All around the world two main formats are in use for High Definition Television broadcasting. These two formats are abbreviated as 720P (where P stands for progressive) and 1080i (where i stands for interlaced).
1080i is a format defined in ITU-R Recommendation BT.709-5. It consists of 1080 active lines per picture and 1920 samples per active line.
The Aspect Ratio is 16:9 and the format uses square pixels.
720P is a progressive format defined by the SMPTE television standard 296M-2001. This format provides 720 active lines per frame and 1280 samples per line. Again the Picture Aspect Ratio is 16:9 and the format uses square pixels.
SES ASTRA and its industry partners have agreed to allow both of these formats to be used for HDTV broadcasting in Europe.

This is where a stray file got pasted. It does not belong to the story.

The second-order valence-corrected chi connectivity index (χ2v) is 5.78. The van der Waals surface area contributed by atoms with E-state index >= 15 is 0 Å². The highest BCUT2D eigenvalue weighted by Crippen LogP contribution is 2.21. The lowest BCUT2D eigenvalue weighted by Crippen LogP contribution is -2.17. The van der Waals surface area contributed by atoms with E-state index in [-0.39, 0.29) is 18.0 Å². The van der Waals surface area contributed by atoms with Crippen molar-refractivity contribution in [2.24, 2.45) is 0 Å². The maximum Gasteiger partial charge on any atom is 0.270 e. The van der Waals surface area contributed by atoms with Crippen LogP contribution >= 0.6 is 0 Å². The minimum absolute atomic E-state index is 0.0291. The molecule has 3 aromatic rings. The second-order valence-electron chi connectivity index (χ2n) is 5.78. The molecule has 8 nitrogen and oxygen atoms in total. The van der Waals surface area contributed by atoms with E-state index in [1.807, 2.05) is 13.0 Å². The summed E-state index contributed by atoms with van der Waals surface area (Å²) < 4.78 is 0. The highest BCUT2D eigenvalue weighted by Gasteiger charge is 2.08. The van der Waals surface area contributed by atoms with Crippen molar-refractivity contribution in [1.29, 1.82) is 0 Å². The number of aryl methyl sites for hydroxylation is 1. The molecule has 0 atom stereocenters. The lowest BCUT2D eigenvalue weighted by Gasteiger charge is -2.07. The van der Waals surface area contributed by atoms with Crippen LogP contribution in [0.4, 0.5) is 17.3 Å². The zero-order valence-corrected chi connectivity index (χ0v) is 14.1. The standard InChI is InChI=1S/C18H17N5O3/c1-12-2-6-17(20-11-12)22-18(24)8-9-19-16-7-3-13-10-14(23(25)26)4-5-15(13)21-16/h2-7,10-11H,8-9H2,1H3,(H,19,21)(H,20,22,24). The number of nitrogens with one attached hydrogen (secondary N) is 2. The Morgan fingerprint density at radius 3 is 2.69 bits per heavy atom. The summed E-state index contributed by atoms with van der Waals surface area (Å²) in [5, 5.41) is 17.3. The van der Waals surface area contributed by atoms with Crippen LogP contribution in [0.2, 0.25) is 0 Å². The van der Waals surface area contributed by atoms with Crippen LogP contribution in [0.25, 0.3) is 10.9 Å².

The table below lists the scan formats that European HD displays need to support in order to qualify for the HDTV logo.
Interlaced versus Progressive scanning
Traditional television has used so-called ‘interlaced’ scanning in order to conserve bandwidth. In interlaced scanning each frame is displayed on the screen in two passes. During the first pass all the odd numbered lines are drawn in a 1/50th of a second and during the second pass the even numbered lines are drawn in another 1/50th of a second. A complete picture is drawn
25 times per second.
On the other hand in a progressively scanned system the entire frame of pixels is conveyed in every scan sequence (every 1/50th of a second).
There have been many discussions on the respective merits of one or the other of these formats. There seems to be agreement on the following points:
- A progressive format is easier to compress and leads to lower bitrates
- Motion portrayal is better with 720P50, interlaced scanning can introduce image artefacts during rapid motion when shown on native progressively scanned displays (LCD, Plasma,..)
- 720P50 provides overall fewer artefacts than 1080i
Production in 1080i is currently easier due to more available equipment. Overall 1080i is in wider use worldwide than 720P.